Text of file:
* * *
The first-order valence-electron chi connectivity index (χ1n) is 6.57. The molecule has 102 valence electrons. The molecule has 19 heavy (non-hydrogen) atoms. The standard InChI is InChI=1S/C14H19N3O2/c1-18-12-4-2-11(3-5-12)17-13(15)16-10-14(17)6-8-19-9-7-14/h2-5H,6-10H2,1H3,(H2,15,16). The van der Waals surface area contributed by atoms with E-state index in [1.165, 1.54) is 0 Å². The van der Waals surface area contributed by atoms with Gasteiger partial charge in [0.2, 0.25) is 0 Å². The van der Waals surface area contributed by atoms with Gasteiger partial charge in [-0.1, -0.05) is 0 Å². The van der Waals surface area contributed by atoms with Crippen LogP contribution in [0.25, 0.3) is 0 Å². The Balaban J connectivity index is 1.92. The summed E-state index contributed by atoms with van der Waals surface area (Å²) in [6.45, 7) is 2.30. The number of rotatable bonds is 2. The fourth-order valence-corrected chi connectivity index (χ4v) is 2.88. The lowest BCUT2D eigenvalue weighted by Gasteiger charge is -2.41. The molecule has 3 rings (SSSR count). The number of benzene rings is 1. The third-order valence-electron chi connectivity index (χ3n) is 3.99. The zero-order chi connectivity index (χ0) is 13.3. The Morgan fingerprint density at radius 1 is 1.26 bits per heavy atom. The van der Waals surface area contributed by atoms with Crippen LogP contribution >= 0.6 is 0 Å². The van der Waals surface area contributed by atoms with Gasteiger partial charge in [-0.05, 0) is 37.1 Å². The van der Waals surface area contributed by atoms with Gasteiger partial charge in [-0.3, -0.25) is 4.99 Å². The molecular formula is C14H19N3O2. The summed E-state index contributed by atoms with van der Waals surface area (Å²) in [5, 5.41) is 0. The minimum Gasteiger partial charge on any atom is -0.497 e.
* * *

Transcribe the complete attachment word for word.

The first-order valence-electron chi connectivity index (χ1n) is 6.57. The molecule has 102 valence electrons. The molecule has 19 heavy (non-hydrogen) atoms. The standard InChI is InChI=1S/C14H19N3O2/c1-18-12-4-2-11(3-5-12)17-13(15)16-10-14(17)6-8-19-9-7-14/h2-5H,6-10H2,1H3,(H2,15,16). The van der Waals surface area contributed by atoms with E-state index in [1.165, 1.54) is 0 Å². The van der Waals surface area contributed by atoms with Gasteiger partial charge in [0.2, 0.25) is 0 Å². The van der Waals surface area contributed by atoms with Gasteiger partial charge in [-0.1, -0.05) is 0 Å². The van der Waals surface area contributed by atoms with Crippen LogP contribution in [0.25, 0.3) is 0 Å². The Balaban J connectivity index is 1.92. The summed E-state index contributed by atoms with van der Waals surface area (Å²) in [6.45, 7) is 2.30. The number of rotatable bonds is 2. The fourth-order valence-corrected chi connectivity index (χ4v) is 2.88. The lowest BCUT2D eigenvalue weighted by Gasteiger charge is -2.41. The molecule has 3 rings (SSSR count). The number of benzene rings is 1. The third-order valence-electron chi connectivity index (χ3n) is 3.99. The zero-order chi connectivity index (χ0) is 13.3. The Morgan fingerprint density at radius 1 is 1.26 bits per heavy atom. The van der Waals surface area contributed by atoms with Crippen LogP contribution >= 0.6 is 0 Å². The van der Waals surface area contributed by atoms with Gasteiger partial charge in [-0.05, 0) is 37.1 Å². The van der Waals surface area contributed by atoms with Gasteiger partial charge in [-0.3, -0.25) is 4.99 Å². The molecular formula is C14H19N3O2. The summed E-state index contributed by atoms with van der Waals surface area (Å²) in [5, 5.41) is 0. The minimum Gasteiger partial charge on any atom is -0.497 e.